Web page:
Belief in Dialogue
AULRE Annual Conference
1 – 3 September 2015, St. Mary’s University Twickenham
Dr. Joyce Miller
RE Council Chair
University of Warwick
The ‘religious life’ and extremism in religious education
This paper explores the concept of ‘the religious life’ as outlined by Liam Gearon in a number of publications (e.g. 2014) in which he contrasts a religious education which has ‘a religious life’ at its core with what he sees as ‘instrumentalist’ religious education, that is, RE that has community cohesion or challenging extremism as its key purpose. This is a personal response, based on my own Buddhist ‘religious life’ and my educational philosophy that believes that RE should make a significant contribution to community relations and anti-racism. In a sense this paper is a dialogue with myself.
Five areas of ‘religious life’ are explored (after noting that the danger of the reification and homogenisation of the term ‘religious life’ and questioning the meaning of the term). Each of these areas is then placed in an educational framework and congruence and /or conflict between the two are sought. The areas are:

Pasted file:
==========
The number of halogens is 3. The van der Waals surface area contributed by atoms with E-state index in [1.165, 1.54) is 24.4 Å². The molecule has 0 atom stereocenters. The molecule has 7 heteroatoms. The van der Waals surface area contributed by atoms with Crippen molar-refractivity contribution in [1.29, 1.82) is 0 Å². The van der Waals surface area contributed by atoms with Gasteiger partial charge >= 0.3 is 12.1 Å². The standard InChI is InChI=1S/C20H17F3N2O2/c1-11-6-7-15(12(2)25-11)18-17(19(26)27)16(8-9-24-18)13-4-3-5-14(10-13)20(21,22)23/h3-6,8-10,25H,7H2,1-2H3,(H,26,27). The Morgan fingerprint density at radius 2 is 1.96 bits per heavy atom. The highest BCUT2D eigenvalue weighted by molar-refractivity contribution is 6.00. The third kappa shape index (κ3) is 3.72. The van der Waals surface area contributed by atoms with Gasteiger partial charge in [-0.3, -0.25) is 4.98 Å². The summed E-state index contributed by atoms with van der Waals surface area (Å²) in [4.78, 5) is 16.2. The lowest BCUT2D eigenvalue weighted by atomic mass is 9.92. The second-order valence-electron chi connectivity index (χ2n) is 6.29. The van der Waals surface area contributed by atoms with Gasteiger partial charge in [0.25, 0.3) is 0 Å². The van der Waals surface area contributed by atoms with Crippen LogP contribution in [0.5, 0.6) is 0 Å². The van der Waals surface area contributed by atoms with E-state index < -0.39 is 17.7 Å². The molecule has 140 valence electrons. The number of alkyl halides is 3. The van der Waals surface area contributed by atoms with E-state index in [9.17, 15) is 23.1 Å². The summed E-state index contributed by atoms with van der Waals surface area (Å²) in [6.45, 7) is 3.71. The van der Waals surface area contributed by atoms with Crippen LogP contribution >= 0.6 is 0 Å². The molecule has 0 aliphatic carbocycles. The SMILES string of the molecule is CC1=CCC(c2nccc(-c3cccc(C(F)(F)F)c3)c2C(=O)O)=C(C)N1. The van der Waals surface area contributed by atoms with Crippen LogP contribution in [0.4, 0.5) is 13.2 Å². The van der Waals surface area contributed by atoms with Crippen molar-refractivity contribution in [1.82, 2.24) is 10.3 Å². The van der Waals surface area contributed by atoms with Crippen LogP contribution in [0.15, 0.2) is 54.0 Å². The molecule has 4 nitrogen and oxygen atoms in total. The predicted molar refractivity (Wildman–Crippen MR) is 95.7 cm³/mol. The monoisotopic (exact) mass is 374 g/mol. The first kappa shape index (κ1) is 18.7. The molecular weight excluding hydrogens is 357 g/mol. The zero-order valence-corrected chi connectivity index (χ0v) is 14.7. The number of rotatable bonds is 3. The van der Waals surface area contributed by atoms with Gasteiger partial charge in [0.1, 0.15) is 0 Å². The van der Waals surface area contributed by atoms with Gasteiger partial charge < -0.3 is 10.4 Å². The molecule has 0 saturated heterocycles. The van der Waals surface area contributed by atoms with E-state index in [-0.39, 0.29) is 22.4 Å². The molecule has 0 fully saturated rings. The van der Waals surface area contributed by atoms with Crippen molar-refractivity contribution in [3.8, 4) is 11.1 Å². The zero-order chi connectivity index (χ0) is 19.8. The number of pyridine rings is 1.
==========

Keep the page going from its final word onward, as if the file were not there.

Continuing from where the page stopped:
- Intentionality and motivation
- Vision of humanity.
|The religious life||Educational life|
|Transcendence||Metaphors of height and depth||Inspiration and aspiration, key to pupils’ spiritual development – a statutory duty|
|Intentionality||Karmic consequence; origin unimportant (c.f. Gearon); intentionality is central; pragmatism||Intentionality in philosophical and ethical basis of professional life; pragmatism|
|Authority||Buddha’s kalama suta; law abiding; reason and benefit for the common good, reached through reflection||‘Critical idealism’ – Lynn Davies; critiquing the state; reason; benefit for society as a whole|
|Morality||Ventral to religious life||Moral development central to education and a statutory duty|
|Vision of humanity||Citta – mind-heart as core of human existence||Holistic view of child = affective and cognitive united in education.|
The paper concludes that there is no conflict between the ‘religious life’ and the ‘professional life’. Thus, there is no conflict in exploring with young people what it means to follow a religious life whilst promoting wider educational aims in relation to the good of society.